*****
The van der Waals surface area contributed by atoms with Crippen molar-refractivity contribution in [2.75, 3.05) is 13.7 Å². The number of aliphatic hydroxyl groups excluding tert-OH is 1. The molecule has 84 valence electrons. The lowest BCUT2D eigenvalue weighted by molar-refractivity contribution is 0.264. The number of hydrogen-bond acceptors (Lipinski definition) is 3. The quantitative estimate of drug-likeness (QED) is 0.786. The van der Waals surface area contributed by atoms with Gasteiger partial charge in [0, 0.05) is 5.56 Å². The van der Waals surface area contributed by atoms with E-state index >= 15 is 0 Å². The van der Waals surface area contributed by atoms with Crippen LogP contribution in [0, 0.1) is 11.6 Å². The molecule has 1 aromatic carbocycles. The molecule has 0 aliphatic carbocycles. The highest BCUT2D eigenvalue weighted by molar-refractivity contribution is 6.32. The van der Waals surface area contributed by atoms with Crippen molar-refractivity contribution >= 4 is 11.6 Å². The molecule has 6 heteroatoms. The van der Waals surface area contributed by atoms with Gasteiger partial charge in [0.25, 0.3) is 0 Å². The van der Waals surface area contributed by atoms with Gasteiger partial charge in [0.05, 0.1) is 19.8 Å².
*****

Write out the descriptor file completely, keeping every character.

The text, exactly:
The van der Waals surface area contributed by atoms with Crippen molar-refractivity contribution in [2.75, 3.05) is 13.7 Å². The number of aliphatic hydroxyl groups excluding tert-OH is 1. The molecule has 84 valence electrons. The lowest BCUT2D eigenvalue weighted by molar-refractivity contribution is 0.264. The number of hydrogen-bond acceptors (Lipinski definition) is 3. The quantitative estimate of drug-likeness (QED) is 0.786. The van der Waals surface area contributed by atoms with Gasteiger partial charge in [0, 0.05) is 5.56 Å². The van der Waals surface area contributed by atoms with E-state index >= 15 is 0 Å². The van der Waals surface area contributed by atoms with Crippen LogP contribution in [0, 0.1) is 11.6 Å². The molecule has 1 aromatic carbocycles. The molecule has 0 aliphatic carbocycles. The highest BCUT2D eigenvalue weighted by molar-refractivity contribution is 6.32. The van der Waals surface area contributed by atoms with Crippen molar-refractivity contribution >= 4 is 11.6 Å². The molecule has 6 heteroatoms. The van der Waals surface area contributed by atoms with Gasteiger partial charge in [0.25, 0.3) is 0 Å². The van der Waals surface area contributed by atoms with Gasteiger partial charge in [0.05, 0.1) is 19.8 Å².